New Jersey construction disputes arise for various reasons, and when you find yourself embroiled in one, your wallet may take a serious hit. Depending on the details surrounding your construction dispute, you may want to try to resolve it through alternative methods before moving forward with litigation.
Per the American Institute of Architects, many contractors choose to try alternative dispute resolution methods in an effort to avoid litigation. Some of the most common types of alternative dispute resolution methods used by contractors include mediation and arbitration.
Sometimes, construction contracts stipulate that you have to try to mediate your dispute before taking additional steps. Mediation involves you and the opposing side or sides coming together with an impartial third party. That third party listens to all sides and then recommends a way to resolve the problem. However, the mediator’s recommendation is just that, meaning it is not a legally binding decision.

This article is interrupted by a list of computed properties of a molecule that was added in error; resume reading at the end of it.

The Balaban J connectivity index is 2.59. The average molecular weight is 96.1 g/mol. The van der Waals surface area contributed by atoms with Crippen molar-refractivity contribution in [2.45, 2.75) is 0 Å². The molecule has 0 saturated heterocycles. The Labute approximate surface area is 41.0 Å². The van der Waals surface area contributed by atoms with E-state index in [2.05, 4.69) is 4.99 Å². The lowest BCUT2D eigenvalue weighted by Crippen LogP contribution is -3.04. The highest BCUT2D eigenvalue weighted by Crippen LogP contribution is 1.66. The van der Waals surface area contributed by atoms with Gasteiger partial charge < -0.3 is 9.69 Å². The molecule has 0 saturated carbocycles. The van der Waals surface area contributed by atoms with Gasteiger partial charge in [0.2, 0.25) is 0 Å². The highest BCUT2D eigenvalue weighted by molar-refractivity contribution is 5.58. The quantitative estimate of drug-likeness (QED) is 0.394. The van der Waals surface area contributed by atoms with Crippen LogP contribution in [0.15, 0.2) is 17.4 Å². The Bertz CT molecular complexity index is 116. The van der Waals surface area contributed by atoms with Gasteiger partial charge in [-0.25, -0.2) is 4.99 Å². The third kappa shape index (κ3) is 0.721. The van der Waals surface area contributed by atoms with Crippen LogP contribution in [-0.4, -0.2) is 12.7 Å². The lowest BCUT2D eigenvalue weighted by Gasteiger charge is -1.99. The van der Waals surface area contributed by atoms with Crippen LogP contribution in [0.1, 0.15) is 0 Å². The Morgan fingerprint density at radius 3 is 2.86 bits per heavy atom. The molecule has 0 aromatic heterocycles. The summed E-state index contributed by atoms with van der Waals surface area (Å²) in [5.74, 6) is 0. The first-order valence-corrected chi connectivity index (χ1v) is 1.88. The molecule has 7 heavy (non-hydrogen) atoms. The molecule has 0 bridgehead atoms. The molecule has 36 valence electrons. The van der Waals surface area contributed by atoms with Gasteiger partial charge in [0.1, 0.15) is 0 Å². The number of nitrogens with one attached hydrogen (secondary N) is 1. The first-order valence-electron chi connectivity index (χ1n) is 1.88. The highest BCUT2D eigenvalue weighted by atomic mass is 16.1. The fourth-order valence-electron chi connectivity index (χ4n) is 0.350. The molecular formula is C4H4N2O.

The initial arbitration process is somewhat similar to mediation in that both alternative dispute resolution methods involve working with an unbiased third party. However, arbitration differs from mediation in several notable ways. The main difference between mediation and arbitration is that the arbitrator’s word, unlike the mediator’s, is legally binding. This means that courts may enforce the decision of the arbitrator if someone involved in the dispute chooses not to follow the arbitrator’s terms and ruling. In most cases, you may not overturn an arbitrator’s ruling. However, you may be able to attempt to do so if allegations of fraud, bias or similar misconduct exist.
While it may serve you well to try alternative dispute resolution methods as an alternative to litigation, you may still struggle to reach a resolution. In some instances, you may have no other choice than to litigate your construction dispute.